To calculate a band structure, we first converge a SCF cycle with a dense, general k-point mesh. In this case, we use a 19x19x1 Monkhorst-Pack mesh. Note that the special point K where the Dirac cone is located is not explicitly in the mesh. This allows for a simpler calculation since the system is treated as a semi-conductor. The mesh is however dense enough that the physics is well captured. After the SCF is converged, the collection of real-space KS matrices $$F^\textbf{b}_{\mu\nu}$$ is back Fourier transformed to $$F^\textbf{k}_{\mu\nu}$$ along the k-point path of interest specified in the input. The matrices are diagonalized, and their eigenvalues used as band energies. You can used the cp2k_bs2csv to transform the resulting CP2K output to a more workable CSV file.

Note that in this input file, we select a value of $$1.0\times 10^{-6}$$ for EPS_PGF_ORB. This parameter controls the range of AOs, and threfore the extent of the local atom-specific RI basis sets. This value leads to particularly high accuracy. The default of $$1.0\times 10^{-5}$$ is typically enough.

The HFX potential was selected as the Truncated Coulomb operator with a cutoff radius of $$R_C = 5.0$$ Angstroms. As for all periodic HFX calculations, a limited range potential is required. In case of k-point calculations, a sphere with the radius of $$R_C$$ must fit the in the BvK supercell (equivalent of L/2 requirement in $$\Gamma$$-point calculations). If the requirement is not met, a warning is issued. The ideal truncation radius to be used for converged results is system dependend, and careful testing should be done. In practice, most calculations are converged from $$R_C = 6.0$$ Angstroms on.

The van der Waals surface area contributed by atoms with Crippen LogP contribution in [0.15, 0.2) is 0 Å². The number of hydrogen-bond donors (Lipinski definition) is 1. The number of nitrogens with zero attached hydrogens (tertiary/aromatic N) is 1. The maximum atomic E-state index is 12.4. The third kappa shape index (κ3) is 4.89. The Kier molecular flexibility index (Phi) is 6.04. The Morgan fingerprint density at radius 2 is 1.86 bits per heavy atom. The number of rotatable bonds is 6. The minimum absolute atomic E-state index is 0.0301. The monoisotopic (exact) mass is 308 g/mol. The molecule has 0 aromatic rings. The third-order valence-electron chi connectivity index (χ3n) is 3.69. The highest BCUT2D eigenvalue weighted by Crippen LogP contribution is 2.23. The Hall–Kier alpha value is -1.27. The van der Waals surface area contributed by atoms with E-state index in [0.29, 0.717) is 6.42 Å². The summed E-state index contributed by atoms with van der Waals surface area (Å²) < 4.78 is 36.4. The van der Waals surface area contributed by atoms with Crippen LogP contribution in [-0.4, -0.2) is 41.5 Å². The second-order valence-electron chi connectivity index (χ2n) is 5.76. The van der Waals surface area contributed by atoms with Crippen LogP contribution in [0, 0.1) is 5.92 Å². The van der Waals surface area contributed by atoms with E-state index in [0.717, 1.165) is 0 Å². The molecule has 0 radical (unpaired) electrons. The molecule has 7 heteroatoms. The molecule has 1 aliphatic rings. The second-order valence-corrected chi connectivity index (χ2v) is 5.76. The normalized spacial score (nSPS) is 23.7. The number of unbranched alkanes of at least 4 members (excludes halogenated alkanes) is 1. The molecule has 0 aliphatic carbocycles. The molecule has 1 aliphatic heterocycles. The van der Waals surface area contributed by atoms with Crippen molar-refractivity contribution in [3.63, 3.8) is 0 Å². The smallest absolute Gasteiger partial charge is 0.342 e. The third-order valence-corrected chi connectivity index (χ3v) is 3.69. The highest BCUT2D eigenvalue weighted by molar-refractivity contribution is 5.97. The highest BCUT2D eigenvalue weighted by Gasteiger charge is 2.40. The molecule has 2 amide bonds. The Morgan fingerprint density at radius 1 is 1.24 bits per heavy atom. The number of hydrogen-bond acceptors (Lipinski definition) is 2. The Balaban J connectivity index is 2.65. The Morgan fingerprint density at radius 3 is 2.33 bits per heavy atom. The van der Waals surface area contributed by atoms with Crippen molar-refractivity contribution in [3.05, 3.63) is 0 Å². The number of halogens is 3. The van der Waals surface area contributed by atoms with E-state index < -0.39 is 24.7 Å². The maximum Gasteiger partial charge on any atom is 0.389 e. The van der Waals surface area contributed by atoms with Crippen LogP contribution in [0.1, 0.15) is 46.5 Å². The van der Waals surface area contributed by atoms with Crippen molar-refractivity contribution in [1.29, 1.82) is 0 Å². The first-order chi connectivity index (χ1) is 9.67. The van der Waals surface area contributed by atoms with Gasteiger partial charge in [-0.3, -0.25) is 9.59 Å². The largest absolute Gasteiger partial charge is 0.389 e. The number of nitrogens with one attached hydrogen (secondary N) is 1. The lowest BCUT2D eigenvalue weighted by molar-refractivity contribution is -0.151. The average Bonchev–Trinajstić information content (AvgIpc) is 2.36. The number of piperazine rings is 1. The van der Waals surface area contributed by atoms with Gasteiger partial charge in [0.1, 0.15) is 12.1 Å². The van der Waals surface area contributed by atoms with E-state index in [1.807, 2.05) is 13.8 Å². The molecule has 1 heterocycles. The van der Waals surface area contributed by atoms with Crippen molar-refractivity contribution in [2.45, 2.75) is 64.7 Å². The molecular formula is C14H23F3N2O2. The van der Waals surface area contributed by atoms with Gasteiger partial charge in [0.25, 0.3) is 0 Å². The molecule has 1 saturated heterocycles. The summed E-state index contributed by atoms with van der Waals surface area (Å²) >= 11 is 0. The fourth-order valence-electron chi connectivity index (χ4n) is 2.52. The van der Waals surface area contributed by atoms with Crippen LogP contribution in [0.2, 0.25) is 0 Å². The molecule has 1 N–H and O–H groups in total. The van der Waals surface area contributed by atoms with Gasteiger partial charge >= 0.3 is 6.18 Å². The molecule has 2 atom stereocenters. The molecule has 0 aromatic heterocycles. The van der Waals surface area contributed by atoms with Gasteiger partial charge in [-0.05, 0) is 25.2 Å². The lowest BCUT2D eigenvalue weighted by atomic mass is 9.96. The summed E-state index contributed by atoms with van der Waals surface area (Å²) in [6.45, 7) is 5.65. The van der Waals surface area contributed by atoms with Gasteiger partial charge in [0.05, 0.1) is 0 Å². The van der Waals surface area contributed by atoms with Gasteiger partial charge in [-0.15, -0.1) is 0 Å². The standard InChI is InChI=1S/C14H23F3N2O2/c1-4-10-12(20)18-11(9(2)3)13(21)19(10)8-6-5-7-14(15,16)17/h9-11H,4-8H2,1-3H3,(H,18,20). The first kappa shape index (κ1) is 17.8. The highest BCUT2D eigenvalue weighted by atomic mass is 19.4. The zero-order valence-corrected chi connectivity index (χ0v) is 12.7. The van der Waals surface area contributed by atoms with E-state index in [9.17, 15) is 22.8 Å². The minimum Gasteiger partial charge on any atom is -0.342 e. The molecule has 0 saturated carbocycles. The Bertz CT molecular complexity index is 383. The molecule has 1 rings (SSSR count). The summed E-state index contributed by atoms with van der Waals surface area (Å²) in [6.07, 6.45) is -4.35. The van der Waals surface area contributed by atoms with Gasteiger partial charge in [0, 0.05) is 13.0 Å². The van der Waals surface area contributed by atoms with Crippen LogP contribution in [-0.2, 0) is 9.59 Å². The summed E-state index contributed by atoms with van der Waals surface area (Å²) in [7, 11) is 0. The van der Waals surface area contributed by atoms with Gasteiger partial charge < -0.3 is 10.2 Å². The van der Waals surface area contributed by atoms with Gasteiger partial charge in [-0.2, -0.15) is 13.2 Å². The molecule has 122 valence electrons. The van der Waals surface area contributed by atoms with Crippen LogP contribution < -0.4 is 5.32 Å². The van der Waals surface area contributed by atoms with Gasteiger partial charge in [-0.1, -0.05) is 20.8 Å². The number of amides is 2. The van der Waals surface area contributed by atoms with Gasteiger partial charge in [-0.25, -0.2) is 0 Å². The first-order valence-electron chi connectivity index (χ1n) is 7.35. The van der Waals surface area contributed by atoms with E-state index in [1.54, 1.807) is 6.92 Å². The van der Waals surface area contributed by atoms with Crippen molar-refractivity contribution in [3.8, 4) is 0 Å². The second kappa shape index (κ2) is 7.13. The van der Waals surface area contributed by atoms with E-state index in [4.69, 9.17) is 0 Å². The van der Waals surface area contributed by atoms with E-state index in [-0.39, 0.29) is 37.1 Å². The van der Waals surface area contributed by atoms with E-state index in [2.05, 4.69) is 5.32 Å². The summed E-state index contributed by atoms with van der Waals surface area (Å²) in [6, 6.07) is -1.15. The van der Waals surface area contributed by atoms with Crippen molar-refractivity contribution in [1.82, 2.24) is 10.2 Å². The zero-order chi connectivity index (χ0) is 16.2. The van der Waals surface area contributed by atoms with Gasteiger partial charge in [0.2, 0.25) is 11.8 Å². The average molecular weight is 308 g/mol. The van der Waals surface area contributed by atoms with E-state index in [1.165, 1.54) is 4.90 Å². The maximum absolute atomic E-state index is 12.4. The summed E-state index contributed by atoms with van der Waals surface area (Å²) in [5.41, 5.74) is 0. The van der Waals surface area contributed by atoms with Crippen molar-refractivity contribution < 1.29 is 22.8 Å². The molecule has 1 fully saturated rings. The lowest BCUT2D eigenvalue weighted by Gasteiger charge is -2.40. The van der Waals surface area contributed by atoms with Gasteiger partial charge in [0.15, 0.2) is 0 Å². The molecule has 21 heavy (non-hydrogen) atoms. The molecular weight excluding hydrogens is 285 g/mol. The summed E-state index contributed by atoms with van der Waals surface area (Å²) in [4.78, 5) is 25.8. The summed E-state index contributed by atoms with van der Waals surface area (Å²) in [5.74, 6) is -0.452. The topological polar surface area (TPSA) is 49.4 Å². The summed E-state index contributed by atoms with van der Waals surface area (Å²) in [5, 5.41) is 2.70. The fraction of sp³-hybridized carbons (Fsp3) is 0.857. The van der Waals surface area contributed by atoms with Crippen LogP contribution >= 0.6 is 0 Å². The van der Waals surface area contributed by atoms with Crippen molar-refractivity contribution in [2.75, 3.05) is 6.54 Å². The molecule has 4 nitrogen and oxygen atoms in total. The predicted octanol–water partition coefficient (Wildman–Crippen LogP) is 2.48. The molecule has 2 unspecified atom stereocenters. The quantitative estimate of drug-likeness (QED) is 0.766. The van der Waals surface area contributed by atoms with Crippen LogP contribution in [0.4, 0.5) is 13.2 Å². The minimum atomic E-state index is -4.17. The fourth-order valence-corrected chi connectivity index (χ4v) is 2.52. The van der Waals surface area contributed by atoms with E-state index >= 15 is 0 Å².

Note that there is no specification for the RI metric in the input file below. The default is to use the same operator for the HFX potential and the RI metric (TC with $$R_C = 5.0$$ Angstroms, in this case). Contrary to $$\Gamma$$-point calculations, using longer ranged RI metric does not dramatically affect speed in RI-HFXk, while insuring best possible accuracy.